both paste and slicers

basil, garlic, and shallot from the garden

I also decided to try to make fermented whole pickles, like the kind you get at real deli counters. This is also a recipe I can make with whatever is on hand, and add more cucumbers as I harvest them. It works best for smaller fresh pickles, apparently, and if I wait until I have a ton of cucumbers, half of them are too big and bitter, so this recipe appeals to me. I made a brine of 6 tablespoons kosher (or pickling) salt to one quart of water and heated it till the salt dissolved. Meanwhile I added, to a large mason jar, one grape leaf from our neighbor's grapevines, two bay leaves, two smashed garlic cloves, a 1/4 teaspoon of pickle crisp, 2 heaping teaspoons of dill, and 2 teaspoons of other pickling spices (allspice, coriander, mustard seed, etc). If I had any fresh dill left in the garden, I would have added that too. Then I washed the cucumbers and cut a thin slice off the blossom end (apparently you don't want the blossom part in the brine, it makes it taste funky). I put the pickles in with the spices and poured the hot brine over them. I weighted it down with another half-pint mason jar, then put the lid on. You are supposed to let it sit out for two weeks, at least, at room temperature (between 70-80 degrees). The brine will get cloudy. You can add an airlock, like with beer or sauerkraut, or you can 'burp' the pickles about once a week until they are the way you want 'em. You can let them sit up to six weeks on your counter if you want maximum fermentation, or you can put them in your fridge after two. I guess tasting will tell us when they are just right. They'll then keep in the fridge for six months. I'll add more cucumbers, maybe two more, as they ripen.

I also mixed up a new batch of Thieves Vinegar. I do this every two weeks. I pick lavender or mint from the garden, stuff it into a mason jar, and cover the whole thing with apple cider vinegar. I let it sit out in the sun, lidded, for two weeks. Then I decant into another clean jar and use it in the laundry room as a natural fabric softener. We love the spicy smell, and we like that it doesn't have any chemicals.

Produce from the garden:
We're harvesting tomatoes (all kinds), both sweet and hot peppers, green beans, delicata squash, watermelons, cucumbers, basil, and potatoes. We're a hairsbreadth away from butternut squash and cantaloupe. We're a little further out from pumpkins and sweet potatoes. The buckwheat cover crop is doing well, and we've had some new growth (surprisingly!) in many areas - the asparagus patch (a spring crop, for heaven's sake), the alpine strawberry patch, and the apple tree seems to be putting out another crop for us! That summer pruning must have made the apple tree feel extremely refreshed. We aren't complaining!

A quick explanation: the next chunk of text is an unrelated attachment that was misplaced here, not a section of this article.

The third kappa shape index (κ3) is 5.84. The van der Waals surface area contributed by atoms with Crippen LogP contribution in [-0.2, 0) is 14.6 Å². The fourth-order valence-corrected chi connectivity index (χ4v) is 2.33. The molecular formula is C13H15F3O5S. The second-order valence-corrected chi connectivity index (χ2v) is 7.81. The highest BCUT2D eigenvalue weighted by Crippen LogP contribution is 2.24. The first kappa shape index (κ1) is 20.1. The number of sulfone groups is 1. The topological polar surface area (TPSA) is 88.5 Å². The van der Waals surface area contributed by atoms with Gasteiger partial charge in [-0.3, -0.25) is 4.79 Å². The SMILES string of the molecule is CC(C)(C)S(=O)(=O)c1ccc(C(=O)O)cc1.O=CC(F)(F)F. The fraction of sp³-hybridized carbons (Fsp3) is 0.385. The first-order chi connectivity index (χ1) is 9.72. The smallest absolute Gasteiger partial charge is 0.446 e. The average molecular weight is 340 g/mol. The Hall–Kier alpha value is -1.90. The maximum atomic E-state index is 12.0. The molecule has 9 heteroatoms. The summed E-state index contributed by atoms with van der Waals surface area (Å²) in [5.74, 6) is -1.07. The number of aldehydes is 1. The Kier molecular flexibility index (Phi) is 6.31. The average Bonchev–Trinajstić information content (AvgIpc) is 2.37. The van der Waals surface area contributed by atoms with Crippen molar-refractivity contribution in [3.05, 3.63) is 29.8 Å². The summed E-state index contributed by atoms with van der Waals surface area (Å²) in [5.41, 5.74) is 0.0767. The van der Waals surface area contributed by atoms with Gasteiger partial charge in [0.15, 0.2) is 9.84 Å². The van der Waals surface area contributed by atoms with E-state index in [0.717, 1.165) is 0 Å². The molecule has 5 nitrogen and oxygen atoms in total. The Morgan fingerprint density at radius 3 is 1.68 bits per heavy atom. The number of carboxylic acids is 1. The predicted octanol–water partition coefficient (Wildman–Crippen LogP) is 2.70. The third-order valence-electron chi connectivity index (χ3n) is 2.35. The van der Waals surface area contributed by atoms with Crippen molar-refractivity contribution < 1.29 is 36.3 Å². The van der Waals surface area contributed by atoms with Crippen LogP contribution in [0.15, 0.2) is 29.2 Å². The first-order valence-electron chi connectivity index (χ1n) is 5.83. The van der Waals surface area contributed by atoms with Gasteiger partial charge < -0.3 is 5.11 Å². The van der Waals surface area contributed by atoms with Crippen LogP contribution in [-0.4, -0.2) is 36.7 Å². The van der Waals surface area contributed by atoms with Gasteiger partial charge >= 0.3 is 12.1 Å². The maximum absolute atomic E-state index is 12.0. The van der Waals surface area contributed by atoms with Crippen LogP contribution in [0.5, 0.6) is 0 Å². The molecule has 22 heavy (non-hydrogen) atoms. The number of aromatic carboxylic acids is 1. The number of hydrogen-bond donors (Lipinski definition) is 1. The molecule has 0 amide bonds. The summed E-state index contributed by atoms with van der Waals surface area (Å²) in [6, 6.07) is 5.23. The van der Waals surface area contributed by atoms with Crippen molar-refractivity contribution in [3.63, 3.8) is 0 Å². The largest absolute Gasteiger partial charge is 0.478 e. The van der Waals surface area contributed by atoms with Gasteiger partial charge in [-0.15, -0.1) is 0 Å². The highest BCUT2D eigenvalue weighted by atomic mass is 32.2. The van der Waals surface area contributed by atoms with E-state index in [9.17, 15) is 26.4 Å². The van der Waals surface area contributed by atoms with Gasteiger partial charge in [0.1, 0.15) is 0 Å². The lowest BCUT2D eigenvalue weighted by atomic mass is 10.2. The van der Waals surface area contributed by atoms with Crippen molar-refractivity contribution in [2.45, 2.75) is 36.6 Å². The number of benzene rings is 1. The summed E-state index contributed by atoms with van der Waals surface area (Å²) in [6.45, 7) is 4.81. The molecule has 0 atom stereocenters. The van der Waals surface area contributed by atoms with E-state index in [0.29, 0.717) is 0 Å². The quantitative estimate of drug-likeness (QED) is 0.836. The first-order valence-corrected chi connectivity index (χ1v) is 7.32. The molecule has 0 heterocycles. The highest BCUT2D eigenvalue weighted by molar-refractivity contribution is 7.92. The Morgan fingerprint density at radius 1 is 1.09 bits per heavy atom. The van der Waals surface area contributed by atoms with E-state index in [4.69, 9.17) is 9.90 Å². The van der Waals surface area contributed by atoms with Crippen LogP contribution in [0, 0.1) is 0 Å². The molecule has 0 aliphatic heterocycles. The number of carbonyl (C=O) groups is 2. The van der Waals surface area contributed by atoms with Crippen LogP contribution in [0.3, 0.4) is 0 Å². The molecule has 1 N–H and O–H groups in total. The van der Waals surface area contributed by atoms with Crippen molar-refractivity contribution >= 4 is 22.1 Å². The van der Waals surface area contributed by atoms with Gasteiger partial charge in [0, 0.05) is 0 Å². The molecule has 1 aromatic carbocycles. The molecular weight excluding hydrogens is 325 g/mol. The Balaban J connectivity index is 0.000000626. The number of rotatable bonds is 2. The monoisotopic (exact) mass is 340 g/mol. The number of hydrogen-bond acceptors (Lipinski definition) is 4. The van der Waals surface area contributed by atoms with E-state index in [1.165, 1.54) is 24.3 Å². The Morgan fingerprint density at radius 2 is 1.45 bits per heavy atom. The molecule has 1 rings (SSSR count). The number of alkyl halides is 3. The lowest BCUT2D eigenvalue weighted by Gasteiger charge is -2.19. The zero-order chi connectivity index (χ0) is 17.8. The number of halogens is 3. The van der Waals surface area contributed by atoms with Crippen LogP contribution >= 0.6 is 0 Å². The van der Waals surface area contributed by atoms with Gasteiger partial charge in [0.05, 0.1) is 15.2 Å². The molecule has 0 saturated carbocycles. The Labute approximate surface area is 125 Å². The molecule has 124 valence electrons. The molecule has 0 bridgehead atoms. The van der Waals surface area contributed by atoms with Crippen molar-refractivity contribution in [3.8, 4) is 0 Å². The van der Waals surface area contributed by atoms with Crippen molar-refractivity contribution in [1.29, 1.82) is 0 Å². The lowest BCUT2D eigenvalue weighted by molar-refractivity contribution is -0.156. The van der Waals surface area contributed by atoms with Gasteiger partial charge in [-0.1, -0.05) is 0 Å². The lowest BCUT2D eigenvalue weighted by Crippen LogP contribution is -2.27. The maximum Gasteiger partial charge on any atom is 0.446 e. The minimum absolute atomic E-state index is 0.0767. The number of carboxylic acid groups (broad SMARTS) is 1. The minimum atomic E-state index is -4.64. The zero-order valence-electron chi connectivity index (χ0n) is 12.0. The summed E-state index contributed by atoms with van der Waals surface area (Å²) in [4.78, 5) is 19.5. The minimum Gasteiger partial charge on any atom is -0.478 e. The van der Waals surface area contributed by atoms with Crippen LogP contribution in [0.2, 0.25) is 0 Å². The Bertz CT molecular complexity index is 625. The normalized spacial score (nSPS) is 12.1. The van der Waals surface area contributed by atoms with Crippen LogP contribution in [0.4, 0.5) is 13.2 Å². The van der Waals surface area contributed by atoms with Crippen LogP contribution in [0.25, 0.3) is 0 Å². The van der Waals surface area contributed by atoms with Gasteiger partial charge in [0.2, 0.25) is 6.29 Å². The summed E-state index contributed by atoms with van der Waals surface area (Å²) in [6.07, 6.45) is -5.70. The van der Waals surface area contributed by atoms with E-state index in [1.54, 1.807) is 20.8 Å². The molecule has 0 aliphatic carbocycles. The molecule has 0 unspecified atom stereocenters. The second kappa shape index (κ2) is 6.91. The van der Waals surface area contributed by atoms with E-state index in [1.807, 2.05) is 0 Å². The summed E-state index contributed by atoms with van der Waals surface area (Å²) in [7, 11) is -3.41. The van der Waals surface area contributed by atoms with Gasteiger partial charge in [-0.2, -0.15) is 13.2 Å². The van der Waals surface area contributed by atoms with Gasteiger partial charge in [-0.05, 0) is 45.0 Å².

watermelon blossom

Bloody Butcher tomatoes

Alpine strawberry blossom

pumpkin blossom

Jimmy Nardello sweet peppers

Panache fig

buckwheat cover crop

asparagus patch

apple blossom

second crop of apples

Jobs looming on the horizon:
As crops put out their last fruits, I'll pull them, and put in a quick cover crop of buckwheat. After a month of the cover crop, I'll turn it in and let it rot, then cover each bed with a layer of compost from the chicken coop (heavy mulch made up of hay, sawdust, lots and lots of manure, and whatever vegetable or fruit bits didn't get eaten). Around the first of November, I'll start moving aside that mulch and plant our winter crops in. We'll need to make hoop tunnels for the North Garden and make sure the ones in the South Garden are secure, and order new floating row cover. I'll need to order garlic and shallot starts soon, as well as winter seed (kale, spinach, chard, cauliflower, broccoli, kohlrabi, turnips, more romaine, braising greens, possibly even red winter wheat). We'll need to watch the beehive vigilantly as varroa mite season is coming up, and we don't want a repeat of last year. There's still a lot of preserving in our near future as we continue to can and freeze the harvest - we've got the two hottest months of summer coming up in September and October, here! I need to sheet mulch the little bit of grass we have left and decide what the heck to do with that area - a huge herb garden, with paths winding around so you brush against the plants and smell them? Or a native California meadow, with summer-dormant grasses and lots of spring bulbs? What do you think? I'd like to sheet mulch it in the next month, and plant it once there is a hope of winter rain.

I hope, wherever you are, you are enjoying some time outside and enjoying nature!